This is my brain on anxiety… and this is my brain on drugs (pt. 2)

Quick recap from last week: my psychiatrist has put me on clonazepam, a benzodiazepine-class tranquilliser, while I ramp up the dosage on my new SNRI.

The clonazepam has created an immediate and very measurable transformation – enough so that, for the first time, I feel like I’m in a position to observe the differences in my patterns of thought and behaviour with and without anxiety.

So I’m recording my observations. If you’ve never had anxiety (or if you don’t know if you have it), I hope this helps you understand what the world feels like to someone who does.

Part one was about the “obvious” (in hindsight) effects of anxiety; this week is about the rest of it. Before clonazepam, I would have said that anxiety was just one of a suite of problems my brain had in functioning. It turns out they were a lot more related than I’d realised.

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Black and white diver inspecting a brain coral

This is my brain on anxiety… and this is my brain on drugs (pt. 1)

Brain weasel update: I’m lucky enough to have found a psychiatrist who really seems to listen to me and to have good ideas about what I need (it only took two tries – would that everyone in the mental health care system could be so fortunate).

After concluding fairly definitively that my major (perhaps only) weasels are variations on anxiety, he’s put me on an SNRI antidepressant to try out (SNRIs can also be effective in treating anxiety) – and since this style of antidepressants take effect only after four to six weeks, and since we’re ramping my dosage up slowly to see what happens (therefore requiring even longer), in the meantime he’s also put me on clonazepam, a benzodiazepine-class tranquilliser.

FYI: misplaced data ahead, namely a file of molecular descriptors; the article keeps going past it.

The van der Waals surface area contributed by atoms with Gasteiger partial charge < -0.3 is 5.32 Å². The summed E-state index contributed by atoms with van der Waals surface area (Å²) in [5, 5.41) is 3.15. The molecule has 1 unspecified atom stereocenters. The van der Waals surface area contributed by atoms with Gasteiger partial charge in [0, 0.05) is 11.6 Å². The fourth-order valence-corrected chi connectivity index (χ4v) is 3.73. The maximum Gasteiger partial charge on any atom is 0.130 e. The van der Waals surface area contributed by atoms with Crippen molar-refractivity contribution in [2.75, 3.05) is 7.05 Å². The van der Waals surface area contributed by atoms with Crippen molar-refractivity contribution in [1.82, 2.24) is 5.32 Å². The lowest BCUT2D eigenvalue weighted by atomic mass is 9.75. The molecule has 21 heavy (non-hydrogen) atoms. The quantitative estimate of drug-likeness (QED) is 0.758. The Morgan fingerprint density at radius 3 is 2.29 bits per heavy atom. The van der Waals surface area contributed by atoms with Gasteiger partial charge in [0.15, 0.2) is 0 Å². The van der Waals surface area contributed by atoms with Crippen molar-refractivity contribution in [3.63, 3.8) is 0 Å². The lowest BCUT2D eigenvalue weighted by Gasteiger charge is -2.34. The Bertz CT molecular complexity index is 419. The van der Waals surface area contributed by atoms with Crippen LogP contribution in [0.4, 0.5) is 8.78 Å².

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Tiny figure lost at sea

Brain weasels; or, high-functioning mental illness and what happens when you don’t trust your own head

I’ve had a couple of people ask me about the descriptor I use for myself at the top of this page: “brain weasel wrangler”. So I figure it’s time to explain a bit about the weasels, and to talk about my journey from denial to acceptance.

This is a longer post than my usual, but I hope it will give some of you something to think about when facing your own brain weasels. Warning: discussion ahead of mental illness, brief mention of suicide.

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Box of coloured crayons

Colouring books and creative anxiety

A couple of years ago, at the height of the craze for such things, a couple of people gave me adult colouring books for Christmas. They were beautiful things, full of intricate spirals and minutely detailed images, each one a blank canvas open to a thousand possibilities for filling it with glorious colour.

And my first thought was, What if I get it wrong?

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